NewShoes Introduction to Marketing Simulation
Newshoes is a marketing simulation which offers you the chance to manage a brand of athletic shoe, and to experience the exhilaration of competition in the marketplace. Consider the simulation an opportunity to apply the marketing concepts you have studied or will study this term. Thoughtful decisions will go far toward achieving success in NewShoes. As is true in the real business world, luck can also play a role in business success. But as is also true in the real business world, relying solely on luck and not sound business decisions, is a high-risk strategy.
You and your team are responsible for deciding which markets to compete in, as well as pricing and promotion decisions for each market. You will also need to decide how much to develop your product in order to remain competitive in the marketplace. As you manage the marketing for your brand of shoe you will gain a practical understanding of business strategy and how various factors interact and affect one another in a marketing organization. By analyzing information, making decisions, and observing the results, you will experience first-hand the challenges and rewards of strategic marketing.
Unlike the real market in athletic shoes, every NewShoes company starts from the same position, so there is no competitive advantage for any team at the beginning of the simulation. Your goal is to increase sales and profits for your company. By making better decisions than your competitors, you will increase your company’s share of sales in the market and be more profitable. Key factors in making good decisions are: understanding your situation, evaluating all your options, and assessing the results of your choices. By working together with your team in each of these areas, you will learn much about managing a brand in the marketplace.
To get the most out of the NewShoes experience, we recommend the approach outlined on the following page.
NewShoes is a competitive simulation covering basic concepts in marketing.
You will learn about developing a product, while pricing and promoting it in different markets.
You will compete against your peers in a NewShoes industry. All competitors start in the same position.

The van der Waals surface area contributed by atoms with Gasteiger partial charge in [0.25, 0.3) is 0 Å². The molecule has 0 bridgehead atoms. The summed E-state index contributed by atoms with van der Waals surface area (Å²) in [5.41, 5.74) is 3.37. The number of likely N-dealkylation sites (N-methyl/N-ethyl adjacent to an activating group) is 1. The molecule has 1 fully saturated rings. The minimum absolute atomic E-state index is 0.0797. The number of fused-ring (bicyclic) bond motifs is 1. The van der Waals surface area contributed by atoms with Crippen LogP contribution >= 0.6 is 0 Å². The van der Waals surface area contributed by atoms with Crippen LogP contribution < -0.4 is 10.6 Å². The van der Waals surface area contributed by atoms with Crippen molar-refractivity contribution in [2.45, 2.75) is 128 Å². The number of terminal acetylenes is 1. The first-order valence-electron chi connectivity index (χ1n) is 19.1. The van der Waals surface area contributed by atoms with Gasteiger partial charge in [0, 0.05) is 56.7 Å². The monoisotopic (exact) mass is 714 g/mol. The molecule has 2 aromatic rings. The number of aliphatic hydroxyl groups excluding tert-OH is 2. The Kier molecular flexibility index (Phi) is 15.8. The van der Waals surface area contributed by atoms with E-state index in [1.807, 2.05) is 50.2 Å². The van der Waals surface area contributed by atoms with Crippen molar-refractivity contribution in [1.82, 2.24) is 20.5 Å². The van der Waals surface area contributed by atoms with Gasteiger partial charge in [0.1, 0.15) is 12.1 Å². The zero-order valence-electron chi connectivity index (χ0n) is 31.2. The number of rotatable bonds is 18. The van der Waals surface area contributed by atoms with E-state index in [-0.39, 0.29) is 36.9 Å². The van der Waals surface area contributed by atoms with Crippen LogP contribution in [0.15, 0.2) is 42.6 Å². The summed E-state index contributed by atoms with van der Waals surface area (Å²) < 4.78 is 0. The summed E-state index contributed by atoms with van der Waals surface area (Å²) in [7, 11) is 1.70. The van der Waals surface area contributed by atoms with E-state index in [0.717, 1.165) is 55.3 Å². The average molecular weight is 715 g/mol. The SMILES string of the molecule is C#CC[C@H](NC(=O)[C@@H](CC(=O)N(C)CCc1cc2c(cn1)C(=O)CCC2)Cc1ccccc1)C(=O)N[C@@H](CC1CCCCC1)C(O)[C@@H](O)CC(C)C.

By researching the markets, making good marketing decisions, and analyzing the results, you will gain experience with marketing management.
NewShoes Quick Start Guide
PERIOD DECISIONS • Corporate decisions • Marketing (input for EACH region) • Market research
SIM ADVANCES • Check Schedule for times • Complete Decisions BEFORE Deadline
SIMULATION ENDS • Evaluate team performance • Review what you have learned
STARTUP DECISION • Access simulation from course website • Input a company name
READ THE CASE • Industry background • Company starting situation
Your instructor may require additional assignments during the simulation. Check the schedule and messages on your course website for details.
DECISION ANALYSIS • Cost of Goods • Break-even • Contract Bid
EVALUATE RESULTS • Company reports • Market research
The remainder of this manual is divided into the sections described below. Understanding and success in NewShoes will be greatly enhanced by reading this manual before you begin the simulation. The sections listed below will answer most of the questions students typically have during the simulation experience, and reading them have the added benefit of improving your competitiveness. Finally, the operations guide and NewShoes case are also available on-line in the simulation software. Section 1: NewShoes Case contains a brief history of the athletic shoe industry and background on the current situation of your firm. It also provides details of the decision variables that you will set over the course of the experience. A summary table of all the decisions you will face in NewShoes is also included.